Comrade ratskins has discovered the national sport: Roobism. This is the separation of all things into one of two classes. There are things people like. And the others that "they" don't. And the "They" who get their way, and prohibit and eliminate those things "They' don't like, are the "They" who control ALL institutional power. Remember the pronouncement 20 years ago by People's Commissar Shalala. "We Are Social engineers. And WE are going to change everything WE Don't like."
Before the Soviet Union imploded, those who controlled the culture prohibited the behaviors of predation, perversion, and parasitism because The Productive citizens pay the total costs of the detrimental effects of these behaviors. Today, the national polity is dominated By Perverts and Parasites who revel in impoverishing the Producers in order to subsidize ignorance, indolence, incompetence, and all other deficiencies of the Complainer Class with their vices topping the list. They never contributed anything to the Kollective then, and continue to bitch that they remain unfulfilled now, even while the Party Chairman is the object of their worship. Conclusion is; becoming Chairman of People's Party is easy. All one must say to enter the post is open ended promises to visit Revenge upon the Kulaks on their behalf.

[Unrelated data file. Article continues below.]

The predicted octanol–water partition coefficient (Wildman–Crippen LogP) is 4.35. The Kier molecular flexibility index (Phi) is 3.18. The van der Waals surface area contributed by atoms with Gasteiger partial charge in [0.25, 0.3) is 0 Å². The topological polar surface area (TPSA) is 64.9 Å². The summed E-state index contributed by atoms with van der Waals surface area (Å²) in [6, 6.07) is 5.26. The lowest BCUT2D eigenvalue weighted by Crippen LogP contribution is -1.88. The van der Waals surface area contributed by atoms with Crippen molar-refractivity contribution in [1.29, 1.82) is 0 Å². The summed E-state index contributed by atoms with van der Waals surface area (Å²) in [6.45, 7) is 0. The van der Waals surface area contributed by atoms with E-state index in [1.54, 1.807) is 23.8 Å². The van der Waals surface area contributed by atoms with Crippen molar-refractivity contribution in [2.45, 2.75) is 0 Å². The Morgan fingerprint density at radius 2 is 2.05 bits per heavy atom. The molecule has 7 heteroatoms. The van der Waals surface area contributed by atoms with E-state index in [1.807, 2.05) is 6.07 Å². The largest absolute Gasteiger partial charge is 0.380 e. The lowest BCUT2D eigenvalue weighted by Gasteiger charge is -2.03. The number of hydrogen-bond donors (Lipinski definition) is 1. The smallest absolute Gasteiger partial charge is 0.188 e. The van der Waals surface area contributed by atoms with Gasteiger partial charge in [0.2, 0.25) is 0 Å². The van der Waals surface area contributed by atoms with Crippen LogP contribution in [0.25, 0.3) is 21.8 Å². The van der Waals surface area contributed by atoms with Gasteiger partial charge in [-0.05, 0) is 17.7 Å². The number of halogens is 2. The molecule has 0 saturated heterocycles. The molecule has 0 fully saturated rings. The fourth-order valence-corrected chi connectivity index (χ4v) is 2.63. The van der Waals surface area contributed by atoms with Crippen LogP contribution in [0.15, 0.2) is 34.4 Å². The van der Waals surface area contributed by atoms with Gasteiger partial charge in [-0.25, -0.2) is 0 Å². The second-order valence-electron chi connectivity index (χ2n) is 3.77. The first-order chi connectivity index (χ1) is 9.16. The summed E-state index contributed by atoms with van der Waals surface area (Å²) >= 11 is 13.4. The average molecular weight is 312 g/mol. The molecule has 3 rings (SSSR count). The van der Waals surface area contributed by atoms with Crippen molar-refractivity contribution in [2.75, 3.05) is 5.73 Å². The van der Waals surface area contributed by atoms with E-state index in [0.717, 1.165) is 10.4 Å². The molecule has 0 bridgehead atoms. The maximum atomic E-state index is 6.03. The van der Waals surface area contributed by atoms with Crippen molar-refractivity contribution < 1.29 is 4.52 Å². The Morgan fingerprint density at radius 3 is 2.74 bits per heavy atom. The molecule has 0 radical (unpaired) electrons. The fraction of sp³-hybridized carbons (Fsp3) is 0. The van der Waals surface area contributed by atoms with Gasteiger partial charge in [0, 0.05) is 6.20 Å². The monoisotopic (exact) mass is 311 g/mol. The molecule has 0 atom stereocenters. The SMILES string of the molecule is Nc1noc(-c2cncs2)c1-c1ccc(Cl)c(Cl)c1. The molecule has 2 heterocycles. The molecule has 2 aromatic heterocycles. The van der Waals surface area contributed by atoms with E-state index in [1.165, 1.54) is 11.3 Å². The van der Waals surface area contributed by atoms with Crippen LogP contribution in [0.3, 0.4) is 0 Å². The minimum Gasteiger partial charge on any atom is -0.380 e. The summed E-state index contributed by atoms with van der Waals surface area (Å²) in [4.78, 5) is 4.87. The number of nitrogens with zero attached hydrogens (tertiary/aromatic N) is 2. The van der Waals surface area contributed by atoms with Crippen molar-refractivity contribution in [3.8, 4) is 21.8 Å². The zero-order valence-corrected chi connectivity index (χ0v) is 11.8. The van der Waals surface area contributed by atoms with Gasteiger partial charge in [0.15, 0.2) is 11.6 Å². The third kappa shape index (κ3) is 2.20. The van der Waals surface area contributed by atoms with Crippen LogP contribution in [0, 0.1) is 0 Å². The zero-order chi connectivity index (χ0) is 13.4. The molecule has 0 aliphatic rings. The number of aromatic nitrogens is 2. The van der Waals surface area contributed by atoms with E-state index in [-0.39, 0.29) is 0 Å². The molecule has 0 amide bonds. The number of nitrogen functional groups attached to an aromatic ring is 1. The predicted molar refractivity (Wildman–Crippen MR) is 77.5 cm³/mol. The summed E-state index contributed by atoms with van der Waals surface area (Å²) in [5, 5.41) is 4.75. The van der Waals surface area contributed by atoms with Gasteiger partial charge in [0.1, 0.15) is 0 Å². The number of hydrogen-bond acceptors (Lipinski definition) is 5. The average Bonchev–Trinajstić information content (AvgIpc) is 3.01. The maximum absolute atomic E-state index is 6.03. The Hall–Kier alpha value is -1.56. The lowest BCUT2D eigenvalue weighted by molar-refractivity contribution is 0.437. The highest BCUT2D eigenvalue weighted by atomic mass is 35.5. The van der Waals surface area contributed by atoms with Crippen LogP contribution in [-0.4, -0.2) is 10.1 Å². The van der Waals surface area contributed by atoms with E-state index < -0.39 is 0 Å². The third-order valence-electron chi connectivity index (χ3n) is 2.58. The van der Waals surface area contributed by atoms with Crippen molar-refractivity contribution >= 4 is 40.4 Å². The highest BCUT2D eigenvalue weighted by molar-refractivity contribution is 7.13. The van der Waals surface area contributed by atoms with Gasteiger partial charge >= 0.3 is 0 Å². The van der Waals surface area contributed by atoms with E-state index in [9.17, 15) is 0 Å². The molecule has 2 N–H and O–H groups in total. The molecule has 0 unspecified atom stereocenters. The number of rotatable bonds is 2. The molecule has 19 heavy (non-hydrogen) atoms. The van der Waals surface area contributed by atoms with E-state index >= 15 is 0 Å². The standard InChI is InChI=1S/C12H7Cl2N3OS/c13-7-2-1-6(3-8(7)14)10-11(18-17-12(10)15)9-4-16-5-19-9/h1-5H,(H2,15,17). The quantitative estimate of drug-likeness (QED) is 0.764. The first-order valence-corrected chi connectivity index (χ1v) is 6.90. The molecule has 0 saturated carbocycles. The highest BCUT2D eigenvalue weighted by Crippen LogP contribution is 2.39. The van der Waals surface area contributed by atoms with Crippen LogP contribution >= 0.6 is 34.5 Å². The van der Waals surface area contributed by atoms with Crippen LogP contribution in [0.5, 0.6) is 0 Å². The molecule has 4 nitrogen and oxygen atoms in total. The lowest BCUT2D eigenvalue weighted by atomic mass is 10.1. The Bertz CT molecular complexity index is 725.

User avatar
Dearest Comrades, Stunning article, Mrs. Red Square!

I got all warm and fuzzy reading this most interesting thread. Had a good night's sleep because of it. Really. Your shared experiences gave me comfort. I am in the company of true friends, a rare thing nowadays. Ummmmm. Nice.

I lived in NYC in the late sixties and all of the seventies after attending Cal State Long Beach as a Music Major and spending my Senior year touring with the Metropolitan Opera National Company as a singer. Some of my CSLB friends went on to Juilliard. I'll never know if I would've qualified because my mother wouldn't let me audition because, according to my high school music teacher, the neighborhood, which, at that time, on Claremont, was a terrible neighborhood.